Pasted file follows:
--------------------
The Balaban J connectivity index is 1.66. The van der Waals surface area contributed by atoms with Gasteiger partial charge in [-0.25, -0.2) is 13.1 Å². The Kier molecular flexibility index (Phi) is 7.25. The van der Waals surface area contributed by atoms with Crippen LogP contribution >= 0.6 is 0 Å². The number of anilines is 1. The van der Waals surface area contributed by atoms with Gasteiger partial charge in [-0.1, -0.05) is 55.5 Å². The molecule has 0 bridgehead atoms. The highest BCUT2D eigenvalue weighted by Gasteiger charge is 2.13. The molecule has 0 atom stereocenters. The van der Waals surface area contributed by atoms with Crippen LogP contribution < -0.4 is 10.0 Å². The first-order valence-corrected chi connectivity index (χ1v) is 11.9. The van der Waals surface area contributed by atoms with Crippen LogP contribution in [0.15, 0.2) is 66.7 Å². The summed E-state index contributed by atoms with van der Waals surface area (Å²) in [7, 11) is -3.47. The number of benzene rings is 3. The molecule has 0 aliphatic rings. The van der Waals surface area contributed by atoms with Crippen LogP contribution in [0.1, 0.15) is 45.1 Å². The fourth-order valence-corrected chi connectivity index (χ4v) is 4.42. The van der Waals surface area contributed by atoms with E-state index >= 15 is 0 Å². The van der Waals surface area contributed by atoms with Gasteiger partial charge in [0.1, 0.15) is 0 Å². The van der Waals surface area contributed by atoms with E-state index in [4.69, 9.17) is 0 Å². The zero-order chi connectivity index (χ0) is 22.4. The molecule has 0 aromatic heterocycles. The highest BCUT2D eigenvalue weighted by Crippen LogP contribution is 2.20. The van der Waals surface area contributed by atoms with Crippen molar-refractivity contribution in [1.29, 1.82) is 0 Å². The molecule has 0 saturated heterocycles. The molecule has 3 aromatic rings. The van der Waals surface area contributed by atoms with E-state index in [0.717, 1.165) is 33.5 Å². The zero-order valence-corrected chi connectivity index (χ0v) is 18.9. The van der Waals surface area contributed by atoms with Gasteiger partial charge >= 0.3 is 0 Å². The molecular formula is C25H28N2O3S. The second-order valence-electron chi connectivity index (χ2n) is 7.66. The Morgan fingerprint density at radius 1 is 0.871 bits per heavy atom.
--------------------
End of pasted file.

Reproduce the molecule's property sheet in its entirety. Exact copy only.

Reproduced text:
The Balaban J connectivity index is 1.66. The van der Waals surface area contributed by atoms with Gasteiger partial charge in [-0.25, -0.2) is 13.1 Å². The Kier molecular flexibility index (Phi) is 7.25. The van der Waals surface area contributed by atoms with Crippen LogP contribution >= 0.6 is 0 Å². The number of anilines is 1. The van der Waals surface area contributed by atoms with Gasteiger partial charge in [-0.1, -0.05) is 55.5 Å². The molecule has 0 bridgehead atoms. The highest BCUT2D eigenvalue weighted by Gasteiger charge is 2.13. The molecule has 0 atom stereocenters. The van der Waals surface area contributed by atoms with Crippen LogP contribution < -0.4 is 10.0 Å². The first-order valence-corrected chi connectivity index (χ1v) is 11.9. The van der Waals surface area contributed by atoms with Crippen LogP contribution in [0.15, 0.2) is 66.7 Å². The summed E-state index contributed by atoms with van der Waals surface area (Å²) in [7, 11) is -3.47. The number of benzene rings is 3. The molecule has 0 aliphatic rings. The van der Waals surface area contributed by atoms with Crippen LogP contribution in [0.1, 0.15) is 45.1 Å². The fourth-order valence-corrected chi connectivity index (χ4v) is 4.42. The van der Waals surface area contributed by atoms with E-state index >= 15 is 0 Å². The van der Waals surface area contributed by atoms with Gasteiger partial charge in [0.1, 0.15) is 0 Å². The van der Waals surface area contributed by atoms with E-state index in [4.69, 9.17) is 0 Å². The zero-order chi connectivity index (χ0) is 22.4. The molecule has 0 aromatic heterocycles. The highest BCUT2D eigenvalue weighted by Crippen LogP contribution is 2.20. The van der Waals surface area contributed by atoms with Crippen molar-refractivity contribution in [1.29, 1.82) is 0 Å². The molecule has 0 saturated heterocycles. The molecule has 3 aromatic rings. The van der Waals surface area contributed by atoms with E-state index in [0.717, 1.165) is 33.5 Å². The zero-order valence-corrected chi connectivity index (χ0v) is 18.9. The van der Waals surface area contributed by atoms with Gasteiger partial charge >= 0.3 is 0 Å². The molecular formula is C25H28N2O3S. The second-order valence-electron chi connectivity index (χ2n) is 7.66. The Morgan fingerprint density at radius 1 is 0.871 bits per heavy atom.